The Wheeler–DeWitt equation for theoretical physics and applied mathematics, is a field equation attributed to John Archibald Wheeler and Bryce DeWitt. The equation attempts to mathematically combine the ideas of quantum mechanics and general relativity, a step towards a theory of quantum gravity.
In quantum mechanics, a twostate system is a quantum system that can exist in any quantum superposition of two independent quantum states. The Hilbert space describing such a system is twodimensional. Therefore, a complete basis spanning the space will consist of two independent states. Any twostate system can also be seen as a qubit.
The Ehrenfest theorem, named after Paul Ehrenfest, an Austrian theoretical physicist at Leiden University, relates the time derivative of the expectation values of the position and momentum operators x and p to the expectation value of the force on a massive particle moving in a scalar potential ,
In mathematical physics, some approaches to quantum field theory are more popular than others. For historical reasons, the Schrödinger representation is less favored than Fock space methods. In the early days of quantum field theory, maintaining symmetries such as Lorentz invariance, displaying them manifestly, and proving renormalisation were of paramount importance. The Schrödinger representation is not manifestly Lorentz invariant and its renormalisability was only shown as recently as the 1980s by Kurt Symanzik (1981).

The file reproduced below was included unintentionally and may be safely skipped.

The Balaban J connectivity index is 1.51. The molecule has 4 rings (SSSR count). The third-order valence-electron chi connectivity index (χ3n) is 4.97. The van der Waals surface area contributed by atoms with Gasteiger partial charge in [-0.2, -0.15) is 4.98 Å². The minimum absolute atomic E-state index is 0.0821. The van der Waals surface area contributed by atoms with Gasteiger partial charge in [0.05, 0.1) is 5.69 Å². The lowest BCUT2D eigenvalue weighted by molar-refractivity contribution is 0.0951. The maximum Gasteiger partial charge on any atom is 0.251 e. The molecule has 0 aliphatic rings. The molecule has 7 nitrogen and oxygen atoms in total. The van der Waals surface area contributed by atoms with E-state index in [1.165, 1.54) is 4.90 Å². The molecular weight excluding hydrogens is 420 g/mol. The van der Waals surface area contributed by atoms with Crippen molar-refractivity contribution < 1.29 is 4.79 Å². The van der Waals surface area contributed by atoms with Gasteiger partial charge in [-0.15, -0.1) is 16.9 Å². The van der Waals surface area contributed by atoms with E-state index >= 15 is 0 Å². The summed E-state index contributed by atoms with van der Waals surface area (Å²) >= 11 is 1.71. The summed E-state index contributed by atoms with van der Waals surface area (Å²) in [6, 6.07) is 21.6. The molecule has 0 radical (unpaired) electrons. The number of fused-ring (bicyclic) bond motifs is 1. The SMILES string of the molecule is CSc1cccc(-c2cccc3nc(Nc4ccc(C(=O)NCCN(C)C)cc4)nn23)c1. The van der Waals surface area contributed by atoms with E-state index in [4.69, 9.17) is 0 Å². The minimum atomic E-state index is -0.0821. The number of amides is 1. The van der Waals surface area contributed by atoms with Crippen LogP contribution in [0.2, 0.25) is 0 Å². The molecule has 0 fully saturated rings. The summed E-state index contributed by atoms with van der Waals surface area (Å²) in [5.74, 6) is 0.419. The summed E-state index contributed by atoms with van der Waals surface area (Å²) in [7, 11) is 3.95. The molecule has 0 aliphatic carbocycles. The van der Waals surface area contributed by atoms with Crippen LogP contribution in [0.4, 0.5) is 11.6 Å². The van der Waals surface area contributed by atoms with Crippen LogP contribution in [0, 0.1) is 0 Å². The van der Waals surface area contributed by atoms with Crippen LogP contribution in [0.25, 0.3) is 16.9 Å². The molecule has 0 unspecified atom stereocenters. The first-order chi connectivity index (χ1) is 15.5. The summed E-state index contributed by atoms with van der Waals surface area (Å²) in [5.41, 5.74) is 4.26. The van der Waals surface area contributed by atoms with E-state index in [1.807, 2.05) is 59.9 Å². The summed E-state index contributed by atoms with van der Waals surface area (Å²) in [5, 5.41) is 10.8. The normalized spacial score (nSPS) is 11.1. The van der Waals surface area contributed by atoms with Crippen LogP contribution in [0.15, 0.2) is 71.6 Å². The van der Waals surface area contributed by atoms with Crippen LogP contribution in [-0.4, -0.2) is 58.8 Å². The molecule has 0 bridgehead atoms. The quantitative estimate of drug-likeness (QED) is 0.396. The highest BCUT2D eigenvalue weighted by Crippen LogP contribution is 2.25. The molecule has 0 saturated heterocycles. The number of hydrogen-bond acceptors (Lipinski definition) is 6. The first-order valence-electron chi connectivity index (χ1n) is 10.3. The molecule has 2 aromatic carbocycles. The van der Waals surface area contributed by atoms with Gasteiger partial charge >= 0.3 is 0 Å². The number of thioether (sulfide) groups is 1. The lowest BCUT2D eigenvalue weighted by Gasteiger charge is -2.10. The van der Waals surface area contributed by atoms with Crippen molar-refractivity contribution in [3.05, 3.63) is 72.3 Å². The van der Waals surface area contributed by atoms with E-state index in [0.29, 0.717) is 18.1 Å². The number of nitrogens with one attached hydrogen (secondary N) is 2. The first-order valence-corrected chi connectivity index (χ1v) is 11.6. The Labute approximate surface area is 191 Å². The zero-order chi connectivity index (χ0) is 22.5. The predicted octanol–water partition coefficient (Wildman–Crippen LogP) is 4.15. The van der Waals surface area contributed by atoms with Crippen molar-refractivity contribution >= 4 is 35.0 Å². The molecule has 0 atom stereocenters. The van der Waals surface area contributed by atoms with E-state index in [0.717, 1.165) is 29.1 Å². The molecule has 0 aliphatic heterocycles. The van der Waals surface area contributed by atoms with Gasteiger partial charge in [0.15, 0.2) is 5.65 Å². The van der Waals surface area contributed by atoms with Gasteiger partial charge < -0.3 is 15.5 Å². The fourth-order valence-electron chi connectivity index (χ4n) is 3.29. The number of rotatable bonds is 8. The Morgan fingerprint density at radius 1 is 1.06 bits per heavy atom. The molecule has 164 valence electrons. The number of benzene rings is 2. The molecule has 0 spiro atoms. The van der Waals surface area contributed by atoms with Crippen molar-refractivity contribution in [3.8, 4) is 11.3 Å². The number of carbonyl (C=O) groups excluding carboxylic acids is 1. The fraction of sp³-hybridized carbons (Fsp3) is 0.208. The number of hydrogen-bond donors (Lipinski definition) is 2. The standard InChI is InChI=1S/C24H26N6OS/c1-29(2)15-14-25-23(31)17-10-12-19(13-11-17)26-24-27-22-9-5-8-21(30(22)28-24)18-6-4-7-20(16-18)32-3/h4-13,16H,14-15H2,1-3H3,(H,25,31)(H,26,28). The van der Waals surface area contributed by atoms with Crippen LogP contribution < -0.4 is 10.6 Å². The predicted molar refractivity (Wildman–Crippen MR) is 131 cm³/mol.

The Born rule is a key postulate of quantum mechanics which gives the probability that a measurement of a quantum system will yield a given result. In its simplest form, it states that the probability density of finding a system in a given state, when measured, is proportional to the square of the amplitude of the system's wavefunction at that state. It was formulated by German physicist Max Born in 1926.
A stationary state is a quantum state with all observables independent of time. It is an eigenvector of the energy operator. It is also called energy eigenvector, energy eigenstate, energy eigenfunction, or energy eigenket. It is very similar to the concept of atomic orbital and molecular orbital in chemistry, with some slight differences explained below.
In quantum physics, unitarity is the condition that the time evolution of a quantum state according to the Schrödinger equation is mathematically represented by a unitary operator. This is typically taken as an axiom or basic postulate of quantum mechanics, while generalizations of or departures from unitarity are part of speculations about theories that may go beyond quantum mechanics. A unitarity bound is any inequality that follows from the unitarity of the evolution operator, i.e. from the statement that time evolution preserves inner products in Hilbert space.
This is a glossary for the terminology often encountered in undergraduate quantum mechanics courses.
The Koopman–von Neumann mechanics is a description of classical mechanics in terms of Hilbert space, introduced by Bernard Koopman and John von Neumann in 1931 and 1932, respectively.
In quantum mechanics, dynamical pictures are the multiple equivalent ways to mathematically formulate the dynamics of a quantum system.
In quantum mechanics, the Schrödinger equation describes how a system changes with time. It does this by relating changes in the state of system to the energy in the system. Therefore, once the Hamiltonian is known, the time dynamics are in principle known. All that remains is to plug the Hamiltonian into the Schrödinger equation and solve for the system state as a function of time.